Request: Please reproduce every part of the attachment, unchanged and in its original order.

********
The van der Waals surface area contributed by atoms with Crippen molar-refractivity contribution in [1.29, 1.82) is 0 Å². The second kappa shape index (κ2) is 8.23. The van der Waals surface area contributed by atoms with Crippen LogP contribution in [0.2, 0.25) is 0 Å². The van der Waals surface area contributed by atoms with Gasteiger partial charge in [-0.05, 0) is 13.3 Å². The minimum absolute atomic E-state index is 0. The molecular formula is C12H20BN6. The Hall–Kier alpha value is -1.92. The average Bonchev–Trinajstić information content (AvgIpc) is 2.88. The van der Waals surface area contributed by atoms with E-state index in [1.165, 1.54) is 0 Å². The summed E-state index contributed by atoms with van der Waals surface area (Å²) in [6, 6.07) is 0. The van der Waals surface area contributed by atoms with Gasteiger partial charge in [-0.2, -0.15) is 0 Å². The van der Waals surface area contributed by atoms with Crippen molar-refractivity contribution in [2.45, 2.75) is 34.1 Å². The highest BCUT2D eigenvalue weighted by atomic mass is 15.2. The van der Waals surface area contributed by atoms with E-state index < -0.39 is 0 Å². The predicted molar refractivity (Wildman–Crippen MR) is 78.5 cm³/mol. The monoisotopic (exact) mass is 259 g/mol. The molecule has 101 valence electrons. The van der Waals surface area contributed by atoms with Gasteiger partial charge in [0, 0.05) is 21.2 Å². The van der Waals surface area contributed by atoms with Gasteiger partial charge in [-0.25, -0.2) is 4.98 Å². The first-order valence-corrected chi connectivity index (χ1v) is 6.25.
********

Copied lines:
The van der Waals surface area contributed by atoms with Crippen molar-refractivity contribution in [1.29, 1.82) is 0 Å². The second kappa shape index (κ2) is 8.23. The van der Waals surface area contributed by atoms with Crippen LogP contribution in [0.2, 0.25) is 0 Å². The van der Waals surface area contributed by atoms with Gasteiger partial charge in [-0.05, 0) is 13.3 Å². The minimum absolute atomic E-state index is 0. The molecular formula is C12H20BN6. The Hall–Kier alpha value is -1.92. The average Bonchev–Trinajstić information content (AvgIpc) is 2.88. The van der Waals surface area contributed by atoms with E-state index in [1.165, 1.54) is 0 Å². The summed E-state index contributed by atoms with van der Waals surface area (Å²) in [6, 6.07) is 0. The van der Waals surface area contributed by atoms with Gasteiger partial charge in [-0.2, -0.15) is 0 Å². The van der Waals surface area contributed by atoms with Crippen molar-refractivity contribution in [2.45, 2.75) is 34.1 Å². The highest BCUT2D eigenvalue weighted by atomic mass is 15.2. The van der Waals surface area contributed by atoms with E-state index < -0.39 is 0 Å². The predicted molar refractivity (Wildman–Crippen MR) is 78.5 cm³/mol. The monoisotopic (exact) mass is 259 g/mol. The molecule has 101 valence electrons. The van der Waals surface area contributed by atoms with Gasteiger partial charge in [0, 0.05) is 21.2 Å². The van der Waals surface area contributed by atoms with Gasteiger partial charge in [-0.25, -0.2) is 4.98 Å². The first-order valence-corrected chi connectivity index (χ1v) is 6.25.